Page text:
GPT has several advantages:

  • A maximum partition size of 8 zebibytes.
  • Allows up to nearly an unlimited number of partitions (this will be limited by your operating system).
  • Has redundancy. Multiple copies of the GPT are stored throughout a drive.
  • Has data integrity checks and protections. Cyclic Redundancy Check (CRC) values are stored in the GPT.
  • Is backwards compatible with MBR. The first sector (address 0) of a GPT disk remains reserved for a protective MBR, which designates the whole disk as partitioned from a MBR point of view.

The second sector (address 1) of a GPT disk contains the GPT header, which stores management information for the whole disk. Usually, partitioning information is contained in the third and subsequent sectors, but can be stored anywhere on a disk. The minimum size for the sector containing the partition information is 16 kibibytes.

It is common to have the first partition start one mebibyte after the start of the disk (assuming 512-byte sectors, this would be at sector 2048).

GUID Partition Table Scheme
"GUID Partition Table Scheme" by Kbolino is licensed under a CC BY-SA 2.5 license

Partition table entries are at least 128 bytes long. Sixteen byte GUIDs are used for the partition type and the partition itself, and 8 bytes are used for a starting and ending block number. Eight bytes are used for attributes and 72 bytes are used for a partition name.

Show/Hide Partition Type GUIDs
Partition Type GUIDs
Partition Type Globally Unique Identifier (GUID)
Unused entry 00000000-0000-0000-0000-000000000000
MBR partition scheme 024DEE41-33E7-11D3-9D69-0008C781F39F
Extensible Firmware Interface (EFI) system partition C12A7328-F81F-11D2-BA4B-00A0C93EC93B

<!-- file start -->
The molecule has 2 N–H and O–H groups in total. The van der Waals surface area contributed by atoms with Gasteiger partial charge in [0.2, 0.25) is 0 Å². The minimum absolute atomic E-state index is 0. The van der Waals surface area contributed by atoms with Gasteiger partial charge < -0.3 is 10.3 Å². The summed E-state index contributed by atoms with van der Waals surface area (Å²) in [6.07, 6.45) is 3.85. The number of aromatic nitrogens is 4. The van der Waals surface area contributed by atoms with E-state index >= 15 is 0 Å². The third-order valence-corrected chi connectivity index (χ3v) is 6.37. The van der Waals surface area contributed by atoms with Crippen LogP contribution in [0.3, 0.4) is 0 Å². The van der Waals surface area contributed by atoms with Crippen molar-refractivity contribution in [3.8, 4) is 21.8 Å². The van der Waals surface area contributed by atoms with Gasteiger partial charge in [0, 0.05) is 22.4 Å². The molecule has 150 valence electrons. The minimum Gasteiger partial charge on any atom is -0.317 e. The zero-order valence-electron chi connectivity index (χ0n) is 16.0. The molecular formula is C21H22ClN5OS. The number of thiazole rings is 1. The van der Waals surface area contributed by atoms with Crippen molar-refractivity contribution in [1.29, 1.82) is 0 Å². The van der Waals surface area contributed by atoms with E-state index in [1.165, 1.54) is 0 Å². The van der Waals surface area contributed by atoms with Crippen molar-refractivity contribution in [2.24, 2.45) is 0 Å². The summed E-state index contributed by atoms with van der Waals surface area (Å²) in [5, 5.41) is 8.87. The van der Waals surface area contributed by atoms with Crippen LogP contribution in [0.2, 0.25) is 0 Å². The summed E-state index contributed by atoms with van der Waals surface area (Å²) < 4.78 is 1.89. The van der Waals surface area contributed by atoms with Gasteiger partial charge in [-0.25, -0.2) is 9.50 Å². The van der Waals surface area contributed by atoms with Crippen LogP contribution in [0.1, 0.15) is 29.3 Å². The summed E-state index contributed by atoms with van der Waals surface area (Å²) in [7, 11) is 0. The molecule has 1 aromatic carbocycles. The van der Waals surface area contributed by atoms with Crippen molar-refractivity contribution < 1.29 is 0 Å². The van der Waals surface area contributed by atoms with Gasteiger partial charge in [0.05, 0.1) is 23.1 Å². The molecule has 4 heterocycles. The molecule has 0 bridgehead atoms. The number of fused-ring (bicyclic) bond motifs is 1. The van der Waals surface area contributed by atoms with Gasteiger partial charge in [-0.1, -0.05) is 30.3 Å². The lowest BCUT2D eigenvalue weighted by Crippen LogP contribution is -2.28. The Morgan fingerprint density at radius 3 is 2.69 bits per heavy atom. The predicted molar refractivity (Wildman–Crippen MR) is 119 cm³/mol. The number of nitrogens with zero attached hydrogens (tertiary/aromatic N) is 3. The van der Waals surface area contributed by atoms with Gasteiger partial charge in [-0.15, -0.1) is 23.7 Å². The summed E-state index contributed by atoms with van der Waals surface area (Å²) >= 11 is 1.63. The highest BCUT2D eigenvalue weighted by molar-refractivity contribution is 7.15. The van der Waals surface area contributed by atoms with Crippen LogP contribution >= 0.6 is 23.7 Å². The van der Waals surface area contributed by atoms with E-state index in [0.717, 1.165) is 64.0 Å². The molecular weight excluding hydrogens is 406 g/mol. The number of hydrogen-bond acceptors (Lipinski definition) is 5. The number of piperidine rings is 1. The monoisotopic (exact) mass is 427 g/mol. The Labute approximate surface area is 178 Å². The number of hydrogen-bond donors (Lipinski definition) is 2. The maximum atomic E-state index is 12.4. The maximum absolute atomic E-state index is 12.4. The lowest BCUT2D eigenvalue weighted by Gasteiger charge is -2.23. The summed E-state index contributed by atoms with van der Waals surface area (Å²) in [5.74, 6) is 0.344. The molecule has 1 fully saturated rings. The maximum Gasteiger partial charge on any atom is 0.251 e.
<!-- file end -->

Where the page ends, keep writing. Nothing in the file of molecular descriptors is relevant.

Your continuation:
Basic Input/Output System (BIOS) boot partition 21686148-6449-6E6F-744E-656564454649

Some partition type GUIDS are specific to GNU/Linux.

Show/Hide GNU/Linux Partition Type GUIDs
GNU/Linux Partition Type GUIDs
Partition Type Globally Unique Identifier (GUID)
Linux file system data 0FC63DAF-8483-4772-8E79-3D69D8477DE4
RAID partition A19D880F-05FC-4D3B-A006-743F0F84911E
Root partition (x86) 44479540-F297-41B2-9AF7-D131D5F0458A
Root partition (x86-64) 4F68BCE3-E8CD-4DB1-96E7-FBCAF984B709
Root partition (32-bit ARM) 69DAD710-2CE4-4E3C-B16C-21A1D49ABED3
Root partition (64-bit ARM/AArch64) B921B045-1DF0-41C3-AF44-4C6F280D3FAE
/boot/ partition BC13C2FF-59E6-4262-A352-B275FD6F7172
Swap partition 0657FD6D-A4AB-43C4-84E5-0933C84B4F4F
LVM partition E6D6D379-F507-44C2-A23C-238F2A3DF928
/home/ partition 933AC7E1-2EB4-4F13-B844-0E14E2AEF915
/srv/ (server data) partition 3B8F8425-20E0-4F3B-907F-1A25A76F98E8
Plain dm-crypt partition 7FFEC5C9-2D00-49B7-8941-3EA10A5586B7
LUKS partition CA7D7CCB-63ED-4C53-861C-1742536059CC
Reserved 8DA63339-0007-60C0-C436-083AC8230908

GNU/Linux can use GPT-partitioned disks, but your GNU/Linux installer and bootloader also need to support GPT if you want to create or boot from GPT-partitioned disks, respectively.

Partition Commands


To list the partition tables for all drives currently attached to a GNU/Linux system, enter # fdisk -l (the -l option is short for --list):

# fdisk -l
Disk /dev/vda: 20 GiB, 21474836480 bytes, 41943040 sectors
Units: sectors of 1 * 512 = 512 bytes
Sector size (logical/physical): 512 bytes / 512 bytes
I/O size (minimum/optimal): 512 bytes / 512 bytes
Disklabel type: dos
Disk identifier: 0x9381a638

Device     Boot  Start      End  Sectors  Size Id Type
/dev/vda1  *      2048   499711   497664  243M 83 Linux
/dev/vda2       501758 41940991 41439234 19.8G  5 Extended
/dev/vda5       501760 41940991 41439232 19.8G 8e Linux LVM

Disk /dev/mapper/tails--vg-root: 15.8 GiB, 16907239424 bytes, 33021952 sectors
Units: sectors of 1 * 512 = 512 bytes
Sector size (logical/physical): 512 bytes / 512 bytes
I/O size (minimum/optimal): 512 bytes / 512 bytes

Disk /dev/mapper/tails--vg-swap_1: 4 GiB, 4286578688 bytes, 8372224 sectors
Units: sectors of 1 * 512 = 512 bytes